Spotting bad science – is it really so easy?

On the Interwebs – I have seen several links to this helpful PDF on How to spot bad science – a rough guide.

Learning how to sniff out bad science – or really bad science reporting which is what this guide seems to be aimed at – is important. As most folks know, after cold fusion and arsenic in DNA, spotting when there is something that smells funny, should be part of any scientist’s or science aficionado’s tool kit.

To be abundantly clear, I think detecting bad science (and there is much of it out there) is a good thing. I think, for the most part, this quick guide is also a good thing – especially with advice on being wary of ‘sensationalized headlines’ and being cynical about everything you read and believe.

However, sadly, this rough guide is too simplistic in some of its advice, advice which is a bit too vanilla to be of much use when reading a scientific report.

Take for example ‘unreplicable results’. This is a big warning for bad science, clearly, but how exactly can you detect this in an NEW article? If you are reading a scientific press release it is likely a fresh set of exciting results, which no one has had the chance to try and replicate yet. Also you have to be a bit cautious between ‘unreplicable results’ and ‘results which haven’t been replicated yet’. The former is bad science, the later may be opening up an new area of science that is somewhat outside the paradigm. Or in other words beware of the Physics-is-dead syndrome.

What about ‘misinterpreted results’? Another big warning sign for bad science but incredibly difficult to detect, especially when reading a scientific study outside your area of interest. Misinterpretations abound in the literature, often because at the time they don’t seem like misinterpretations – it only becomes clear when some new data pops up, often well into the future.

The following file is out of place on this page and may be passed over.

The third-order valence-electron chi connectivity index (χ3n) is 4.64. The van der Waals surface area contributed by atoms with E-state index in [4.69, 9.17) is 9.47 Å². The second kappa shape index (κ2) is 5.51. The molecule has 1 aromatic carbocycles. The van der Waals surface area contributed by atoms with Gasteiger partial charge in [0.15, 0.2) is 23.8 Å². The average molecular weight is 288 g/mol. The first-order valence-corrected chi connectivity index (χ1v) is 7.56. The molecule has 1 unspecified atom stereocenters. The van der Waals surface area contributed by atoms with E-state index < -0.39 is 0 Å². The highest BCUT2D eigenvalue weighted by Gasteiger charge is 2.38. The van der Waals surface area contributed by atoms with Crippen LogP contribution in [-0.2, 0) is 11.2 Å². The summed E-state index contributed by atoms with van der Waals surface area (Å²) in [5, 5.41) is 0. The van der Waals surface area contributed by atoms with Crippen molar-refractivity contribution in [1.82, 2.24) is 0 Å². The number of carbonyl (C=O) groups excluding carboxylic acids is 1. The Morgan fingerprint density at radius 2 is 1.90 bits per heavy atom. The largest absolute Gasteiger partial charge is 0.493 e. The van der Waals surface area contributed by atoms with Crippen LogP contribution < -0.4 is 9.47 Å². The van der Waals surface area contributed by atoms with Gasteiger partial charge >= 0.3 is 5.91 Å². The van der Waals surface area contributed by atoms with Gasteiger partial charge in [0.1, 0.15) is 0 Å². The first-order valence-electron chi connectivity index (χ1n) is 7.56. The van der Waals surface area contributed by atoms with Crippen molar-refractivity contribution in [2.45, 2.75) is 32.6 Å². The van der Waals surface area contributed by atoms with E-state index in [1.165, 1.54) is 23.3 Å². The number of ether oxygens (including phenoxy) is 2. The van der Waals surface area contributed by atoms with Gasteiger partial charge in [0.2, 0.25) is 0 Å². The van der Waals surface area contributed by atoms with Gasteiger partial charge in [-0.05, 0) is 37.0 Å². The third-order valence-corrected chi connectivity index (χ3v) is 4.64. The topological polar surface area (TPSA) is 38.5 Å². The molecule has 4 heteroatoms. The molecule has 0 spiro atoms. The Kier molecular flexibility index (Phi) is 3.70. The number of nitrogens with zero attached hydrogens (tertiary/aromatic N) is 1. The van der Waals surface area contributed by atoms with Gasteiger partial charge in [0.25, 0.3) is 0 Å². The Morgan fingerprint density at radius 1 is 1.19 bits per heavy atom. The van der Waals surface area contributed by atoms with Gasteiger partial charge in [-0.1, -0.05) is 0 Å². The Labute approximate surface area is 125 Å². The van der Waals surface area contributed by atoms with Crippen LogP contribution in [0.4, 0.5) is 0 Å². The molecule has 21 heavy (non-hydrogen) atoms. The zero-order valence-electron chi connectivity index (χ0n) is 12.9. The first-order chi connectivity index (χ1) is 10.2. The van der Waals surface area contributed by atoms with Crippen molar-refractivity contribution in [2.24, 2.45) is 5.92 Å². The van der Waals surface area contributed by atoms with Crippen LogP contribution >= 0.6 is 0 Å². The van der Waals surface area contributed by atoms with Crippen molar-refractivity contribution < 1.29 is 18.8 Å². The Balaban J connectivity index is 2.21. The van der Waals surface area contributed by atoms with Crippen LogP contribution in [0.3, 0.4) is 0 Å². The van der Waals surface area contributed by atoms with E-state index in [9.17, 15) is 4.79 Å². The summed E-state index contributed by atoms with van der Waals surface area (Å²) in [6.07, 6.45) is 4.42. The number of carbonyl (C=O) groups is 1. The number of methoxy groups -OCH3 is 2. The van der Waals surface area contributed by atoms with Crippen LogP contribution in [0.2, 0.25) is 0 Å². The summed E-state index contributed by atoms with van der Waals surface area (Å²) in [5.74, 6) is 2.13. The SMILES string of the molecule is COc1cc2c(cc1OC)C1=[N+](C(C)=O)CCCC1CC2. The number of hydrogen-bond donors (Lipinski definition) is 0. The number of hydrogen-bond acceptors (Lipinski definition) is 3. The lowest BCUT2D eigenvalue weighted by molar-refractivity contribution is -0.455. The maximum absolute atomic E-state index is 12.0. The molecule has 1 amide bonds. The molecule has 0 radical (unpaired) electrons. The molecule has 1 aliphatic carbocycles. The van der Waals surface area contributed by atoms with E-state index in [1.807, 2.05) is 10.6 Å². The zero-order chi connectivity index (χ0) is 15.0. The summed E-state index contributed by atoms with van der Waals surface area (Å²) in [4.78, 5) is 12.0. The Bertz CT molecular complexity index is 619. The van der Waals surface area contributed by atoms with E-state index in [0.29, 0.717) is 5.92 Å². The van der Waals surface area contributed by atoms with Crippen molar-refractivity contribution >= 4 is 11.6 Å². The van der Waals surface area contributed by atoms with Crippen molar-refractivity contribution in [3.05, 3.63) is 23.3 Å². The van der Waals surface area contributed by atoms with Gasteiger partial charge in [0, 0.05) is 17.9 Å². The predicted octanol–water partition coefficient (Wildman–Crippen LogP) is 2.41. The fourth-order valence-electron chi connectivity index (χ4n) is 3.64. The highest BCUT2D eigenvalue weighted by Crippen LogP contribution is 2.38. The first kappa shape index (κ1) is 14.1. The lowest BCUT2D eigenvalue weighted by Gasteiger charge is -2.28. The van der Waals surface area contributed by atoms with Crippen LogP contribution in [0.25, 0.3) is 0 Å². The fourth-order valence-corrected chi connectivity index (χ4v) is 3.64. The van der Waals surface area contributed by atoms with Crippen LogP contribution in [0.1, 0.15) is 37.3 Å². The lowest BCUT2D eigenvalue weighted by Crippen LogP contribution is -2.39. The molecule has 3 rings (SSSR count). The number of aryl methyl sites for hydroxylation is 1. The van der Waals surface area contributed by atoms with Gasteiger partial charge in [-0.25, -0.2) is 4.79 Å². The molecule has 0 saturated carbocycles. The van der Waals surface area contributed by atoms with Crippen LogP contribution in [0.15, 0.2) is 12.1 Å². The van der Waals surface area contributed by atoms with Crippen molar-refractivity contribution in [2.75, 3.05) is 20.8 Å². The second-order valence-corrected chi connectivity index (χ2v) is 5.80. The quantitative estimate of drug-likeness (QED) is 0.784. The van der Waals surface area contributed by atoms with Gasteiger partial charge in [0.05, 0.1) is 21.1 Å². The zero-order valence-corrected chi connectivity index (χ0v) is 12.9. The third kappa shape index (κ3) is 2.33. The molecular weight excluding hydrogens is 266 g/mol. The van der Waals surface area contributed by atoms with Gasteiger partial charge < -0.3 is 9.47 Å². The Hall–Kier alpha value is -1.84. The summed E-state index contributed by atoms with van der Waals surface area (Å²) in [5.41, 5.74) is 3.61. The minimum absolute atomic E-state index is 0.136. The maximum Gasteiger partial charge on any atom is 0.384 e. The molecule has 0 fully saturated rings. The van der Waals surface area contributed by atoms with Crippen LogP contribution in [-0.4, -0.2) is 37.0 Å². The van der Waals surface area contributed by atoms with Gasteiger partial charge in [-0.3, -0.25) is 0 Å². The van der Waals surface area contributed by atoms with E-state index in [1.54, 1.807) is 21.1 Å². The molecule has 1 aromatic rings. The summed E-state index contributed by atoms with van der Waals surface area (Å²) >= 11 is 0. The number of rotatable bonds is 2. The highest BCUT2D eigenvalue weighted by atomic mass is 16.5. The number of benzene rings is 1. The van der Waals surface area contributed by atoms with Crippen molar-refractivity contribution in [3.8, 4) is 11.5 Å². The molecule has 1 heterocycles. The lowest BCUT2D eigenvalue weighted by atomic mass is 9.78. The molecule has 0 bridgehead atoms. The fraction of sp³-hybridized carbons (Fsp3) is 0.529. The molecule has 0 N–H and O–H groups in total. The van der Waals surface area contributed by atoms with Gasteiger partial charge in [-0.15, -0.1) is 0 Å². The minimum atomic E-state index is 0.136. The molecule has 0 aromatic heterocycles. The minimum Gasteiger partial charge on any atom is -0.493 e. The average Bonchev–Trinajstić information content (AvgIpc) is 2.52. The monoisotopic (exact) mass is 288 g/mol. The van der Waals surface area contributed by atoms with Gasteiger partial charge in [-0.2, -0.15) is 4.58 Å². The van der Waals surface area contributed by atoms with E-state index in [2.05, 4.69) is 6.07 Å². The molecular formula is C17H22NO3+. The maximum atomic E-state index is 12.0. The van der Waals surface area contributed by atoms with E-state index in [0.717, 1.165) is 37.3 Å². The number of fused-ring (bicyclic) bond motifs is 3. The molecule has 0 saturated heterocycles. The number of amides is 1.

Then there is ‘conflict of interest’. We all have conflicts of interest. It is impossible to be a human and not have a conflict of interest somewhere. The warning in the guide is probably to flag up tobacco-isn’t-that-bad-for-you arguments by the major cigarette companies but, importantly, it’s worth remembering that much good research takes place in industry. R & D laboratories which are privately funded are not all hell-bent on misleading the public.

The rough guide advice I found the worst, hands down, was ‘speculative language’ where the guide states:

Speculations from research are just that – speculation. Be on the look out for words such as ‘may’ ‘could’ ‘might’ and others, as it is unlikely the research provides hard evidence for any conclusions they precede.

The first tautological statement notwithstanding, Really?!? Science rarely presents exact conclusions – usually research opens up more questions than it answers. Saying ‘we see this’ and ‘we think this means that’ is perfectly acceptable in scientific literature. In fact it is the bread and butter of many research publications. I am far more dubious of a study which says ‘we see this, therefore it absolutely must mean that’. Most scientific studies are a process of slowing marching forward (and back again and then sideways a bit, oops and then we all fell in the lake) to make new, even if they are small, discoveries. It’s important to be speculative, otherwise the whole shebang would get rather boring and dogmatic.

About Sylvia McLain

Girl, Interrupting aka Dr. Sylvia McLain used to be an academic, but now is trying to figure out what's next. She is also a proto-science writer, armchair philosopher, amateur plumber and wanna-be film-critic. You can follow her on Twitter @DrSylviaMcLain and Instagram @sylviaellenmclain
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12 Responses to Spotting bad science – is it really so easy?

  1. Hi Sylvia,

    Thanks for taking the time to comment on the graphic. As I stated on my site when I originally posted the graphic (a post you may have missed, since I note you’ve credited the Lifehacker article), it is definitely intended to be a rough guide, and in no way comprehensive. In fact, I created it after researching aluminium chlorohydrate, and becoming frustrated with the multiple links to cancer, citing research studies which ticked several of these ‘bad science’ boxes – didn’t really expect it to gain so much traction online!